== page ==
11 In japan/ travel

postcard from Jigokudani

Baby Japanese Macaque, Jigokudani Monkey Park, Yamanouchi, Nagano

It’s the beginning of a 12-day Winter Wonderland photography trip with Martin Bailey, special guest/attendee David duChemin and a group of fellow photography enthusiasts that I am delighted to now call friends.

We are a few hours bus-ride from Tokyo in a place called Yamanouchi in the Nagano Prefecture of Japan. It’s snowing; big fat flakes, but too warm for it to settle so it melts as it hits our bodies and we are soaked through before the day is over.

These monkeys are smaller than I imagined them to be, and much more amazing in real life than any photographs could portray. There is often a serenity to their faces as they soak in the onsen (hot springs) that reminds me of monks. They spend hours grooming each other – like the monkey equivalent of a beauty parlour, but they can be pretty vicious as well. They don’t seem to care too much about all the people around them – I got close enough to one to fill the frame of a wide lens with it so we were pretty much ignored. Some of the adults will snarl if people get too close, and though I’d really love to touch one, that’s definitely not allowed!

japanese macaque - grooming. Baby Japanese Macaque, Jigokudani Monkey Park, Yamanouchi, Nagano

Japanese Macaque, Jigokudani Monkey Park, Yamanouchi, Nagano

We stayed in a local ryokan (traditional Japanese inn) and I think it was my favourite of all our accommodations on the trip – it might have had something to do with the fact that my room had an onsen outside and I had more hot baths this trip than I normally have in a year! I was instructed in the proper way for a woman to wear a yukata (a casual style of kimono) and wore them almost every evening for the remainder of the trip. It’s made me look forward to my next trip home to NZ and a visit to some of the hot springs around the country.

We have eaten incredible Japanese food, tried a number of different sake and shochu. There’s been laughter and singing, and, in the space of only a few hours, the ‘will they like me?’ nerves have vanished. I’ve never been this cold, or this happy being cold, in all my life.

After three great days in Yamanouchi, we are back to Tokyo for a night before an early morning flight to Hokkaido for the remaining days to photograph eagles, whooper swans and red-crowned cranes.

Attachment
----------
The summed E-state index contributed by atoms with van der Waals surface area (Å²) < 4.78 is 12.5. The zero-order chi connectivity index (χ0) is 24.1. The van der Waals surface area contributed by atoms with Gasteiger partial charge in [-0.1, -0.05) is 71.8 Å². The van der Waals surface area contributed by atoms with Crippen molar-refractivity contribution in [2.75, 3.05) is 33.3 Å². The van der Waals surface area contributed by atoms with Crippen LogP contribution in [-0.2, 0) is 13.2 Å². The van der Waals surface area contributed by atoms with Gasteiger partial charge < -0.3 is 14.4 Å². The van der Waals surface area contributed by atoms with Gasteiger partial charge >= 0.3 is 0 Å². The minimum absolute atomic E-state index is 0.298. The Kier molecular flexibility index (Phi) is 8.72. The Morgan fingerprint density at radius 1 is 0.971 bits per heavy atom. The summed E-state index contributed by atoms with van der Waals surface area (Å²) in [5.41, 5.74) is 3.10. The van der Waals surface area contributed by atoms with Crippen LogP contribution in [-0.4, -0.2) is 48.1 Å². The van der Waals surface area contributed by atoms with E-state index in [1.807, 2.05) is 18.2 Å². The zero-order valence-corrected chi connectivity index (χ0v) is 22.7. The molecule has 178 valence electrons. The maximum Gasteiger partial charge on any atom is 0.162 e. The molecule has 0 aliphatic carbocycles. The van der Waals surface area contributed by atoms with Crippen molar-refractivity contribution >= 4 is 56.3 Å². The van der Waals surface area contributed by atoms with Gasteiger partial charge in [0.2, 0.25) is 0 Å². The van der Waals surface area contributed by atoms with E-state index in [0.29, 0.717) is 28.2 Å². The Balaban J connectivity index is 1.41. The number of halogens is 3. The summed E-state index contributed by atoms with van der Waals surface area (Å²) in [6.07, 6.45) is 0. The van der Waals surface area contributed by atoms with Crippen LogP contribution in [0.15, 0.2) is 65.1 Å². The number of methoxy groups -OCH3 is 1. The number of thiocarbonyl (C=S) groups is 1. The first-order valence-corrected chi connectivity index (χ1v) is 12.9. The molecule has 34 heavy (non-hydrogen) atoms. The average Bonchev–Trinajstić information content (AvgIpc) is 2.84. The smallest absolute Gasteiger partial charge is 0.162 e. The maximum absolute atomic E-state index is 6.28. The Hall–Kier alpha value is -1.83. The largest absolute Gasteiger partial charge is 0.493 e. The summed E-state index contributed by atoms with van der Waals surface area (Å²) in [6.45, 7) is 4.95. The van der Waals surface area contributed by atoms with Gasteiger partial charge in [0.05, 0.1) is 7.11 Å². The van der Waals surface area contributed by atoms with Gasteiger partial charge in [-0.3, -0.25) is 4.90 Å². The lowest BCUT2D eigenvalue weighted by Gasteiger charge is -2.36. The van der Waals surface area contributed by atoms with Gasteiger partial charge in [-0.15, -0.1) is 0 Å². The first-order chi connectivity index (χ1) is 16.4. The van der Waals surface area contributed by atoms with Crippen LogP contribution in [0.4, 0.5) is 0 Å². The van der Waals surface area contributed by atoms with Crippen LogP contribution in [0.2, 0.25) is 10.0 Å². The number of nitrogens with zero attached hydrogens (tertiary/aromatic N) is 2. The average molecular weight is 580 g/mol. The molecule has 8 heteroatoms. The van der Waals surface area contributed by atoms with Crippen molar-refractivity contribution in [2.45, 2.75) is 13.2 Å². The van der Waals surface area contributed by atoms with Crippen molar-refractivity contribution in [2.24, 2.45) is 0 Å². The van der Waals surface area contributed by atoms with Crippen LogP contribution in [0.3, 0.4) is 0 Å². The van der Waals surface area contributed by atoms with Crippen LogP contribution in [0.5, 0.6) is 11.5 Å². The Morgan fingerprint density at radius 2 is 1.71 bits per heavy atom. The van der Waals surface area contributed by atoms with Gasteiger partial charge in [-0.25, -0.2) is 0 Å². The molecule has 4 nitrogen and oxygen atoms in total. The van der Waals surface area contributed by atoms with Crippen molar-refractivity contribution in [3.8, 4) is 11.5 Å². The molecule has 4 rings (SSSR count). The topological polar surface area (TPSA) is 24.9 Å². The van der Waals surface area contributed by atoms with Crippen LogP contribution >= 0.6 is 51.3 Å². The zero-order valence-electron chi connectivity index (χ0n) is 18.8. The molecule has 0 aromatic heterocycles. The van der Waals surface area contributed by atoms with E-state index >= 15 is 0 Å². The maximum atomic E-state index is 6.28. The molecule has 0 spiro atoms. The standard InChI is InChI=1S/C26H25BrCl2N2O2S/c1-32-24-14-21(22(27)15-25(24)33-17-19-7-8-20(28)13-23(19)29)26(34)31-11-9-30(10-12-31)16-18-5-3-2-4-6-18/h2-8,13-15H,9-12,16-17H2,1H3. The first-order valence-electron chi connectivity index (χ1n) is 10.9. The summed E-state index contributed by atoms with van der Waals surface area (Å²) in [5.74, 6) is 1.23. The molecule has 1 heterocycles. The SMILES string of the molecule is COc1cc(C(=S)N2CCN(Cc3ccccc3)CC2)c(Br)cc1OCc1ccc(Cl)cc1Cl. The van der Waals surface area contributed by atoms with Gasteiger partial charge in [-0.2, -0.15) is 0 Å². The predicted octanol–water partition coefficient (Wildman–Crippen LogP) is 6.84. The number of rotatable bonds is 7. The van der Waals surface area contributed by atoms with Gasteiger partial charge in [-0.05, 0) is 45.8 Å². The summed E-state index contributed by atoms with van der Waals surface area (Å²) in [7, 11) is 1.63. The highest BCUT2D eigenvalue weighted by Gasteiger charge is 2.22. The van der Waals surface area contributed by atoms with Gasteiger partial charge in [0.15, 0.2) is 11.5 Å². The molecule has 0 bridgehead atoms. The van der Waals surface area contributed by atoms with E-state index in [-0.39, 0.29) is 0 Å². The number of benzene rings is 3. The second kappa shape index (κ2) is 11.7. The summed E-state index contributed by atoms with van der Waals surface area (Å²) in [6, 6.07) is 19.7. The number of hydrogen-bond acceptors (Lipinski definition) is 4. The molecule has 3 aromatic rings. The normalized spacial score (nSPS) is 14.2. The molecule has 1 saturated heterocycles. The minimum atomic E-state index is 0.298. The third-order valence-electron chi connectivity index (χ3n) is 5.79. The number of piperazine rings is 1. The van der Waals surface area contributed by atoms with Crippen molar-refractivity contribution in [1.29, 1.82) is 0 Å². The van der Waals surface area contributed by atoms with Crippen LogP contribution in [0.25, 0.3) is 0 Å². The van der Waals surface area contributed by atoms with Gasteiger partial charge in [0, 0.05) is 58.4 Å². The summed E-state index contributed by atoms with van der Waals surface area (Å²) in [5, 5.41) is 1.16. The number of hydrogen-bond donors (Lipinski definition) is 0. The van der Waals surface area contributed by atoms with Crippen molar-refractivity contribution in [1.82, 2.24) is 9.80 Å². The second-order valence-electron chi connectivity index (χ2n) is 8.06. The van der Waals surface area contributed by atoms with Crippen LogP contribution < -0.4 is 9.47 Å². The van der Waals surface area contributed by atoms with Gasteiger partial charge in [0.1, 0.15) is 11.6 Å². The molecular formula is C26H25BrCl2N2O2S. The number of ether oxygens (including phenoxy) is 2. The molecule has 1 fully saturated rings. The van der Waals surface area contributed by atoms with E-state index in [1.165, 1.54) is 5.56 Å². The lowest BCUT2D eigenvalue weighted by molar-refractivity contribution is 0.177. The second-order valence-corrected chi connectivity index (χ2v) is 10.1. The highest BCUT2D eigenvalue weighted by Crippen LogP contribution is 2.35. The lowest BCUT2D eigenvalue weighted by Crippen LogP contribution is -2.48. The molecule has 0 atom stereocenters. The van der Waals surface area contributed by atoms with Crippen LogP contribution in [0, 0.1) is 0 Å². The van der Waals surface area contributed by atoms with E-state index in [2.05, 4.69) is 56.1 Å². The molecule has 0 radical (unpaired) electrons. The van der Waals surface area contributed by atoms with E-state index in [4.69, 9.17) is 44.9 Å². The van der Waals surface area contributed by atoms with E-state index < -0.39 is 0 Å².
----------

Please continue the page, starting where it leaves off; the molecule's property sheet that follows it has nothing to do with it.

More soon.

  • jeanine
    19/03/2013 at 10:29

    so phenomenal! cannot WAIT to catch up. love you xox

  • Jaime
    12/03/2013 at 05:36


  • Lisa Field-Elliot
    11/03/2013 at 14:59

    you saw them! you saw them! and you captured them brilliantly. xx

  • Ashley
    10/03/2013 at 15:25

    These photos are so beautiful Leonie! Wow!

  • Marianne
    03/03/2013 at 19:15

    Gorgeous. The pinkness of their faces, the softness of their fur, the white snow and those eyes. Wow.

  • Xanthe Berkeley
    03/03/2013 at 17:49

    What an experience! Can’t wait to hear and see more…


  • Wendy J
    03/03/2013 at 14:32

    Fantastic photos – and your stories make me natsukashiiiiiiiiiiiiiiiiiiiiiiii. Can’t wait to see/read more! xo

  • pohanginapete
    02/03/2013 at 21:19

    Macaques, eagles, whoopers, red-crowned cranes, … what a wonderful journey. It would be easy to be envious, but my overriding feeling is one of delight that you’re getting to see and photograph (beautifully) these superb animals.

    Remember to put the camera down, too ;^)

  • michelle gd
    02/03/2013 at 18:02

    what an incredible trip you’re taking…and, wow, what an expeirence!
    these photos are amazing…especially loving the first.

  • tanaya
    02/03/2013 at 05:25

    Oh hunny, these are breathtaking. Please make them available for purchase. The first two evoke so much caring and emotion. And oh, those meaty little hands. Wow, just wow.

  • Pip
    02/03/2013 at 03:04

    We love Maruia Springs, which is modeled on a Japanese spa. You could go in winter when it’s snowing?